Northern Pará has been in lockdown since 1st February. A variant of the coronavirus identified in Manaus (Amazonas) has come to the neighbouring state and the local communities see the rapid growth of cases.
Quilombola Community, Oriximiná – Photo Carlos Penteado
The Amazon region, known as Lower Amazon, in the State of Pará, is experiencing a critical moment in the Covid-19 pandemic. Since January 2021, case numbers have been rising at an accelerated pace in a region that has a fragile structure of health care and a limited number of ICUs. The geographical isolation and great distances represent an extra challenge for patient care. This scenario and the confirmation of the presence of the new coronavirus strain in Manaus led the state government of Pará to determine a lockdown, which started on 1st February.
The strength of the second wave has sparked concerns in local communities “This second wave is growing. The number of cases is greater than in the first one. Before, there were 15-20 cases of people hospitalised and now there are almost 50 people. We are committed to talking to the leaders to advise people to stay in their communities”, said Evanilson Marinho de Figueiredo, 38, president of the organisation of riverside communities in Oriximiná, one of the municipalities that make up the Lower Amazon.
The data from the Oriximiná City Hall confirm Figueiredo’s concern: on 3 January, the municipality had 8 hospitalised people. A month later, the number of inpatients rose to 45. The number of deaths has also had a significant increase at the beginning of 2021. Until 3 January the pandemic had caused 73 deaths in Oriximiná. A month later, the deaths already totalled 89. On 9 February, there were more than 100 deaths.
The collapse of the health system in the city of Manaus is also of concern because many have relatives living in that city. “I have a daughter who lives there with my grandchildren. My daughter is pregnant, and she’ll have the baby in July. And with this whole situation, it’s complicated. Many people here, born in our community, live in Manaus, which is a concern for the families, as we see that the situation there is very critical”, vented Wanderly de Aquino Andrade, 52 years old, resident of Quilombo Muratubinha in the municipality of Óbidos.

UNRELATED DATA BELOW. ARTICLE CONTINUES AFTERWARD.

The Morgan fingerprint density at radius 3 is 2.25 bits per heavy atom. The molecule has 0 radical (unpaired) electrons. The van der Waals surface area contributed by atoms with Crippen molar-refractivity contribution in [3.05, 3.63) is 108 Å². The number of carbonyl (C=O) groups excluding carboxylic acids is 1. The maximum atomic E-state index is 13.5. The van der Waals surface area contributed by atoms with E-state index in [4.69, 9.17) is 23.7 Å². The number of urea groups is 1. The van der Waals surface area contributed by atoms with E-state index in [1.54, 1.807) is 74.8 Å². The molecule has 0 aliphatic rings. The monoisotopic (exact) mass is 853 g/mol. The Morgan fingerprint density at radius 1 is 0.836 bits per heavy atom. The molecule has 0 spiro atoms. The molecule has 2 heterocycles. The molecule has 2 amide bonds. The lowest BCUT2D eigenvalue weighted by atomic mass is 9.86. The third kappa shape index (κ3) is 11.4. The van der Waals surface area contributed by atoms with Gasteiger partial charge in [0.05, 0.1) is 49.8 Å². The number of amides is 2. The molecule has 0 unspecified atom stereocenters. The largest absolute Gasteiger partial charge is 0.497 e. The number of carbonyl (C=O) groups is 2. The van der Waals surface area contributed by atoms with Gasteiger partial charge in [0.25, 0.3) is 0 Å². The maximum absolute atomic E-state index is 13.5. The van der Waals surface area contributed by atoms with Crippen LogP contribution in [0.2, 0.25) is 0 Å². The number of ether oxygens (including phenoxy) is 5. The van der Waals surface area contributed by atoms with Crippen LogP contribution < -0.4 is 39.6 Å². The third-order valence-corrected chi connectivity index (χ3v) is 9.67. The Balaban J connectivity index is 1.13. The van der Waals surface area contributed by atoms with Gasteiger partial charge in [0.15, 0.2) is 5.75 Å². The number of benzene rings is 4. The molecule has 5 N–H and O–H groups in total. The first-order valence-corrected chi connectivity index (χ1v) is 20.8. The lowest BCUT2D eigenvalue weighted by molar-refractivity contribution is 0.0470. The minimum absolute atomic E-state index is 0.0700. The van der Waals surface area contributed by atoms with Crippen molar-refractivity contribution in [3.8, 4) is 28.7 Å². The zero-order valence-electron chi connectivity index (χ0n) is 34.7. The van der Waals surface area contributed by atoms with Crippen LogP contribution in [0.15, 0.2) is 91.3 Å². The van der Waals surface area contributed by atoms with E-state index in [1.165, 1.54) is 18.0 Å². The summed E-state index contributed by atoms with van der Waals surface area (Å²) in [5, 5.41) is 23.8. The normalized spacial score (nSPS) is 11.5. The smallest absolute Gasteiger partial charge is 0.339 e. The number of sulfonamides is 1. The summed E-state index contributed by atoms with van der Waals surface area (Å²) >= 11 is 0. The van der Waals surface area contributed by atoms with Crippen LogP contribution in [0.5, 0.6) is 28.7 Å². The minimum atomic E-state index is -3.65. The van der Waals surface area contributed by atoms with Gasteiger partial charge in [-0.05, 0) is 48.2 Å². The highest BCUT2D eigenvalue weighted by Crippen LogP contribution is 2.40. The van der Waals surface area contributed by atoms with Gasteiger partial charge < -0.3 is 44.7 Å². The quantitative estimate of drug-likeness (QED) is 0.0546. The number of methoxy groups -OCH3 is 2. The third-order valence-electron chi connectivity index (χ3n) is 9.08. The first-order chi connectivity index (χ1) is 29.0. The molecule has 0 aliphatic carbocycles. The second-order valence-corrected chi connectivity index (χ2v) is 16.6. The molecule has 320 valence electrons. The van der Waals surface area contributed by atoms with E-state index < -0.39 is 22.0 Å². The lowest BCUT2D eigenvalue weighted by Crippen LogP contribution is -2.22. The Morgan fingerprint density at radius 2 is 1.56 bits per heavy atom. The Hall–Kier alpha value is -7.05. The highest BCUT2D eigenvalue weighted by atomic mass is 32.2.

One year of isolation
The second wave affects a population already tired and impacted by the pandemic. “We have been in this social isolation for almost one year, it’s been really hard. The people have the habit of going to the neighbour’s house. Now we can’t do that, we stay most of the time at home. Now I don’t go out for anything anymore. The only house I still visit is my mother’s, but with precaution, I don’t get too close. This is very distressing for us” reported Fátima Viana Lopes, 52, from the riverside community of Boa Nova.
However, not everyone maintained social distancing in the region. The community members indignantly watched mining activities proceed normally. The largest producer of bauxite in Brazil is located in this region, a company with shareholders from several countries (Vale, South32, Rio Tinto, Companhia Brasileira de Alumínio, Alcoa) that sells to Europe, North America, Asia and Brazil. “Unfortunately, mining continued, and as we cannot organise meetings, this will harm us because we are unable to confront it”, protested Evanilson Marinho. The mining activity was considered “essential activity” by the Brazilian government.
Solidarity and resistance
In 2020, the performance of the leaders made the difference to the community clarifying about the ways to prevent contagion. For Amarildo Santos de Jesus, 52, coordinator of the Quilombo Boa Vista Association, the initiative has always been intended to help communities stay safe. “I was very worried, I had to walk everywhere, distributing the materials. But at the same time, I was happy because we had material that could help reduce the risks. This made me feel calm and I really went with my heart, I care a lot about the people of the community”, he said.
“We had the support of the Comissão Pró-Índio bringing posters and guidelines for the communities and in the distribution of masks”, reported the riverine leader Evanilson. The work, however, was risky for those involved. “We are at risk both of contracting and transmitting [covid-19]. We take great care, clean and sanitise, but today my thought is that it’s a risk” added Evanilson.
Despite the risks, the leaders consider it essential to continue with the work, especially now with the second wave. “I want to thank the partnership with Comissão Pró-Índio, that is supporting us in this pandemic. We’ve received masks, and we are taking the materials and making people aware that this is our role as a leader. The articulations and visits in the communities, we always make with great caution. But it is important to keep this work, our presence gives more incentive for people to wear masks and take care of themselves”, recalled Redinaldo Alves da Silva, 48, quilombola leader of the Association of Remaining Quilombo Communities of the Municipality of Óbidos.
Riverside community – Photo Carlos Penteado
The vaccine still far from Amazonian communities
The beginning of the vaccination campaign in Brazil at the end of January 2021 brought hope that the situation could change, “We are hopeful! When I have the opportunity, I want to be vaccinated”, reported Fátima Viana Lopes, 52 years old. “This is good news for everyone, but we know it will take a while to get to our group as frontline staff and people over 80 will be vaccinated first,” said Redinaldo Alves, who is in the risk group.
However, the omission of President Bolsonaro’s government delayed the start of vaccination and left Brazilians with no guarantee of the necessary doses to immunise the entire population.
Quilombolas and riverside dwellers remain in isolation without knowing when they will be vaccinated.